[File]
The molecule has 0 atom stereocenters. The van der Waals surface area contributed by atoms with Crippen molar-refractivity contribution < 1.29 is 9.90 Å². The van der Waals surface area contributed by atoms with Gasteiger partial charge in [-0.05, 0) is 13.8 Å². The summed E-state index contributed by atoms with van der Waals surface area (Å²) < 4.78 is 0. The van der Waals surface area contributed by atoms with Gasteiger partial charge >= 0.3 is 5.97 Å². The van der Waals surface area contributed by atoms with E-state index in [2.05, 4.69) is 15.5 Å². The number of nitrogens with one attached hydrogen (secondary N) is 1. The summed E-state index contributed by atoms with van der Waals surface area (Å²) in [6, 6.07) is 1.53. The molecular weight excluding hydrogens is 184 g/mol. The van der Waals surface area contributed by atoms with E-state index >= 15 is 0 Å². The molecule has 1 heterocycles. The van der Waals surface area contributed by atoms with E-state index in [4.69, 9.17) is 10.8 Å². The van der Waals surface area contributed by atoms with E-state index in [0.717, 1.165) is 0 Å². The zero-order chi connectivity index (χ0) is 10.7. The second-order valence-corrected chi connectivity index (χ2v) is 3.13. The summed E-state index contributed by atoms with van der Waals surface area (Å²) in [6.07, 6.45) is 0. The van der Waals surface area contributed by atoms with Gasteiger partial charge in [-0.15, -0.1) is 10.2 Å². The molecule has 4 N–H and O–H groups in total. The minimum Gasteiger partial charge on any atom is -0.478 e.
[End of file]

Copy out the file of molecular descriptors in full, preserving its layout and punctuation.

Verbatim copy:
The molecule has 0 atom stereocenters. The van der Waals surface area contributed by atoms with Crippen molar-refractivity contribution < 1.29 is 9.90 Å². The van der Waals surface area contributed by atoms with Gasteiger partial charge in [-0.05, 0) is 13.8 Å². The summed E-state index contributed by atoms with van der Waals surface area (Å²) < 4.78 is 0. The van der Waals surface area contributed by atoms with Gasteiger partial charge >= 0.3 is 5.97 Å². The van der Waals surface area contributed by atoms with E-state index in [2.05, 4.69) is 15.5 Å². The number of nitrogens with one attached hydrogen (secondary N) is 1. The summed E-state index contributed by atoms with van der Waals surface area (Å²) in [6, 6.07) is 1.53. The molecular weight excluding hydrogens is 184 g/mol. The van der Waals surface area contributed by atoms with E-state index >= 15 is 0 Å². The molecule has 1 heterocycles. The van der Waals surface area contributed by atoms with E-state index in [4.69, 9.17) is 10.8 Å². The van der Waals surface area contributed by atoms with E-state index in [0.717, 1.165) is 0 Å². The zero-order chi connectivity index (χ0) is 10.7. The second-order valence-corrected chi connectivity index (χ2v) is 3.13. The summed E-state index contributed by atoms with van der Waals surface area (Å²) in [6.07, 6.45) is 0. The van der Waals surface area contributed by atoms with Gasteiger partial charge in [-0.15, -0.1) is 10.2 Å². The molecule has 4 N–H and O–H groups in total. The minimum Gasteiger partial charge on any atom is -0.478 e.